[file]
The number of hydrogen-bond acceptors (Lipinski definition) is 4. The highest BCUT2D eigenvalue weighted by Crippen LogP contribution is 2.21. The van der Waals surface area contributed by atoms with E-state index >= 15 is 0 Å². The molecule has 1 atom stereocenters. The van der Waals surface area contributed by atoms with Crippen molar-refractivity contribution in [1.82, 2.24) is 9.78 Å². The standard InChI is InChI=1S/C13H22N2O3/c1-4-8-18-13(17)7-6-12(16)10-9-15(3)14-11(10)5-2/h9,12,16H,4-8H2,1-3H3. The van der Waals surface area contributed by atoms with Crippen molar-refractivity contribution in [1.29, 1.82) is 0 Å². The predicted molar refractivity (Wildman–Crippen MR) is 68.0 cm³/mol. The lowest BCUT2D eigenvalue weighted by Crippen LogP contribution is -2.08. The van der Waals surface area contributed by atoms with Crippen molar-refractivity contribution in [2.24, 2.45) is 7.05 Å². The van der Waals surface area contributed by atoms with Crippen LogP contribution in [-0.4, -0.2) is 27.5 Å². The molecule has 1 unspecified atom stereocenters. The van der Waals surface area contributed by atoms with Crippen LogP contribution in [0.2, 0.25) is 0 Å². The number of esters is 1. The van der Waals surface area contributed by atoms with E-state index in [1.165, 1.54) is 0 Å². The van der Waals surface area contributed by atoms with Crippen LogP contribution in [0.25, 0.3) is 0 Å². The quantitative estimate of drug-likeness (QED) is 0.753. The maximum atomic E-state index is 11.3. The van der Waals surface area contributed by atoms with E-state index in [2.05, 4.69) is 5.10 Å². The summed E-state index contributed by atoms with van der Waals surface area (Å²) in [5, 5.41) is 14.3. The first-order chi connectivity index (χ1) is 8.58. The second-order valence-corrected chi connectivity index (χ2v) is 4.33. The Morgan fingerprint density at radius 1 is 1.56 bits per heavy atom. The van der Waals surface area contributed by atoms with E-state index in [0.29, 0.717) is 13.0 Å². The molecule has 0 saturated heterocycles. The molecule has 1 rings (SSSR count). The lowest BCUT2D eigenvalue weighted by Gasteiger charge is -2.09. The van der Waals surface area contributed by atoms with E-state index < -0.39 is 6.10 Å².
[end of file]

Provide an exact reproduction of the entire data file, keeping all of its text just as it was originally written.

The number of hydrogen-bond acceptors (Lipinski definition) is 4. The highest BCUT2D eigenvalue weighted by Crippen LogP contribution is 2.21. The van der Waals surface area contributed by atoms with E-state index >= 15 is 0 Å². The molecule has 1 atom stereocenters. The van der Waals surface area contributed by atoms with Crippen molar-refractivity contribution in [1.82, 2.24) is 9.78 Å². The standard InChI is InChI=1S/C13H22N2O3/c1-4-8-18-13(17)7-6-12(16)10-9-15(3)14-11(10)5-2/h9,12,16H,4-8H2,1-3H3. The van der Waals surface area contributed by atoms with Crippen molar-refractivity contribution in [1.29, 1.82) is 0 Å². The predicted molar refractivity (Wildman–Crippen MR) is 68.0 cm³/mol. The lowest BCUT2D eigenvalue weighted by Crippen LogP contribution is -2.08. The van der Waals surface area contributed by atoms with Crippen molar-refractivity contribution in [2.24, 2.45) is 7.05 Å². The van der Waals surface area contributed by atoms with Crippen LogP contribution in [-0.4, -0.2) is 27.5 Å². The molecule has 1 unspecified atom stereocenters. The van der Waals surface area contributed by atoms with Crippen LogP contribution in [0.2, 0.25) is 0 Å². The number of esters is 1. The van der Waals surface area contributed by atoms with E-state index in [1.165, 1.54) is 0 Å². The van der Waals surface area contributed by atoms with Crippen LogP contribution in [0.25, 0.3) is 0 Å². The quantitative estimate of drug-likeness (QED) is 0.753. The maximum atomic E-state index is 11.3. The van der Waals surface area contributed by atoms with E-state index in [2.05, 4.69) is 5.10 Å². The summed E-state index contributed by atoms with van der Waals surface area (Å²) in [5, 5.41) is 14.3. The first-order chi connectivity index (χ1) is 8.58. The second-order valence-corrected chi connectivity index (χ2v) is 4.33. The Morgan fingerprint density at radius 1 is 1.56 bits per heavy atom. The van der Waals surface area contributed by atoms with E-state index in [0.29, 0.717) is 13.0 Å². The molecule has 0 saturated heterocycles. The molecule has 1 rings (SSSR count). The lowest BCUT2D eigenvalue weighted by Gasteiger charge is -2.09. The van der Waals surface area contributed by atoms with E-state index < -0.39 is 6.10 Å².